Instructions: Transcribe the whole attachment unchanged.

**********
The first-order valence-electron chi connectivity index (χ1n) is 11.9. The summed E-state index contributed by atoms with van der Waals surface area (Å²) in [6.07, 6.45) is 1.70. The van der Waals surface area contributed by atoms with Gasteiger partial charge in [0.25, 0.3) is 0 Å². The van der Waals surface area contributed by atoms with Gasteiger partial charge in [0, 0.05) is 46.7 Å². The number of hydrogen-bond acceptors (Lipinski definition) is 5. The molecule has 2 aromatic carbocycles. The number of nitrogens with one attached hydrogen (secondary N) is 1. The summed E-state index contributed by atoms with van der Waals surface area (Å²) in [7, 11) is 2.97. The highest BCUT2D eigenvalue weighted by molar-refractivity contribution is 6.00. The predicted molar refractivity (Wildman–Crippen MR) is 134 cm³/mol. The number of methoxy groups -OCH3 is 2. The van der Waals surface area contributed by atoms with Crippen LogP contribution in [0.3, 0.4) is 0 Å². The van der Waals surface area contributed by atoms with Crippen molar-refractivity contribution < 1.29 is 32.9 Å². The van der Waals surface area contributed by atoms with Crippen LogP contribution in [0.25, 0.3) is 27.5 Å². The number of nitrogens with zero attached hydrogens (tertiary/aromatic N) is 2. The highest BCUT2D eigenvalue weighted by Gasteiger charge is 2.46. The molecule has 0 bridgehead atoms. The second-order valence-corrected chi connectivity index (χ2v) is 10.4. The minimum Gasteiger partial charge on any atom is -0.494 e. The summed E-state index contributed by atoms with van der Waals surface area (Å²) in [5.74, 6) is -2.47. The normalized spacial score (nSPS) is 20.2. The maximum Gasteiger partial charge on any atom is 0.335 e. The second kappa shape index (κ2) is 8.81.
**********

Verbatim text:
The first-order valence-electron chi connectivity index (χ1n) is 11.9. The summed E-state index contributed by atoms with van der Waals surface area (Å²) in [6.07, 6.45) is 1.70. The van der Waals surface area contributed by atoms with Gasteiger partial charge in [0.25, 0.3) is 0 Å². The van der Waals surface area contributed by atoms with Gasteiger partial charge in [0, 0.05) is 46.7 Å². The number of hydrogen-bond acceptors (Lipinski definition) is 5. The molecule has 2 aromatic carbocycles. The number of nitrogens with one attached hydrogen (secondary N) is 1. The summed E-state index contributed by atoms with van der Waals surface area (Å²) in [7, 11) is 2.97. The highest BCUT2D eigenvalue weighted by molar-refractivity contribution is 6.00. The predicted molar refractivity (Wildman–Crippen MR) is 134 cm³/mol. The number of methoxy groups -OCH3 is 2. The van der Waals surface area contributed by atoms with Crippen LogP contribution in [0.3, 0.4) is 0 Å². The van der Waals surface area contributed by atoms with Crippen molar-refractivity contribution < 1.29 is 32.9 Å². The van der Waals surface area contributed by atoms with Crippen LogP contribution in [0.25, 0.3) is 27.5 Å². The number of nitrogens with zero attached hydrogens (tertiary/aromatic N) is 2. The highest BCUT2D eigenvalue weighted by Gasteiger charge is 2.46. The molecule has 0 bridgehead atoms. The second-order valence-corrected chi connectivity index (χ2v) is 10.4. The minimum Gasteiger partial charge on any atom is -0.494 e. The summed E-state index contributed by atoms with van der Waals surface area (Å²) in [5.74, 6) is -2.47. The normalized spacial score (nSPS) is 20.2. The maximum Gasteiger partial charge on any atom is 0.335 e. The second kappa shape index (κ2) is 8.81.